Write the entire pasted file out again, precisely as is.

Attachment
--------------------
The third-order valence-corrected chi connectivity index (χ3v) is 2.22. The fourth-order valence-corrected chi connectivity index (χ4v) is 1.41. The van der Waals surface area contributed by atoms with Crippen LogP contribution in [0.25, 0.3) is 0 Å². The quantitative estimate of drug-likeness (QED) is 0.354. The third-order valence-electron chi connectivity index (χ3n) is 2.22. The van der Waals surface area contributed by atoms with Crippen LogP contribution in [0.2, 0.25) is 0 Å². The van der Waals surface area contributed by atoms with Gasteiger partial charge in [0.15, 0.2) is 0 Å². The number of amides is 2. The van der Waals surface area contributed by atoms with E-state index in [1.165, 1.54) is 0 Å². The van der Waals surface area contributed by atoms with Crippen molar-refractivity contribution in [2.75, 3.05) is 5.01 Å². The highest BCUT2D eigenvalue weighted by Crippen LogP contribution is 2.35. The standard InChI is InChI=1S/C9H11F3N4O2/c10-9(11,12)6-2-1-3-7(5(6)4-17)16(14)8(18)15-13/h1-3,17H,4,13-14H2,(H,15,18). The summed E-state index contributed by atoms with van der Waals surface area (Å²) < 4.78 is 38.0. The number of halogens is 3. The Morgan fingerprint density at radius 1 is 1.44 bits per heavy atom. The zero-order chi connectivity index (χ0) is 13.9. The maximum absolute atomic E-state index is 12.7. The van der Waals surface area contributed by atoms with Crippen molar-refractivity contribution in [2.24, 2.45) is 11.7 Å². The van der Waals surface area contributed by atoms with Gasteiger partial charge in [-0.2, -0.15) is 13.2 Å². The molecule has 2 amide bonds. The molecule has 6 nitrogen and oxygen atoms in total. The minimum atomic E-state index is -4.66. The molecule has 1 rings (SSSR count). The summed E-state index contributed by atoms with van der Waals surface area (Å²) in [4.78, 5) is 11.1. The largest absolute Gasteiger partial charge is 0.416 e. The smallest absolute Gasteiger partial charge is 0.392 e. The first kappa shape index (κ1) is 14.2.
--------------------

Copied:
The third-order valence-corrected chi connectivity index (χ3v) is 2.22. The fourth-order valence-corrected chi connectivity index (χ4v) is 1.41. The van der Waals surface area contributed by atoms with Crippen LogP contribution in [0.25, 0.3) is 0 Å². The quantitative estimate of drug-likeness (QED) is 0.354. The third-order valence-electron chi connectivity index (χ3n) is 2.22. The van der Waals surface area contributed by atoms with Crippen LogP contribution in [0.2, 0.25) is 0 Å². The van der Waals surface area contributed by atoms with Gasteiger partial charge in [0.15, 0.2) is 0 Å². The number of amides is 2. The van der Waals surface area contributed by atoms with E-state index in [1.165, 1.54) is 0 Å². The van der Waals surface area contributed by atoms with Crippen molar-refractivity contribution in [2.75, 3.05) is 5.01 Å². The highest BCUT2D eigenvalue weighted by Crippen LogP contribution is 2.35. The standard InChI is InChI=1S/C9H11F3N4O2/c10-9(11,12)6-2-1-3-7(5(6)4-17)16(14)8(18)15-13/h1-3,17H,4,13-14H2,(H,15,18). The summed E-state index contributed by atoms with van der Waals surface area (Å²) < 4.78 is 38.0. The number of halogens is 3. The Morgan fingerprint density at radius 1 is 1.44 bits per heavy atom. The zero-order chi connectivity index (χ0) is 13.9. The maximum absolute atomic E-state index is 12.7. The van der Waals surface area contributed by atoms with Crippen molar-refractivity contribution in [2.24, 2.45) is 11.7 Å². The van der Waals surface area contributed by atoms with Gasteiger partial charge in [-0.2, -0.15) is 13.2 Å². The molecule has 2 amide bonds. The molecule has 6 nitrogen and oxygen atoms in total. The minimum atomic E-state index is -4.66. The molecule has 1 rings (SSSR count). The summed E-state index contributed by atoms with van der Waals surface area (Å²) in [4.78, 5) is 11.1. The largest absolute Gasteiger partial charge is 0.416 e. The smallest absolute Gasteiger partial charge is 0.392 e. The first kappa shape index (κ1) is 14.2.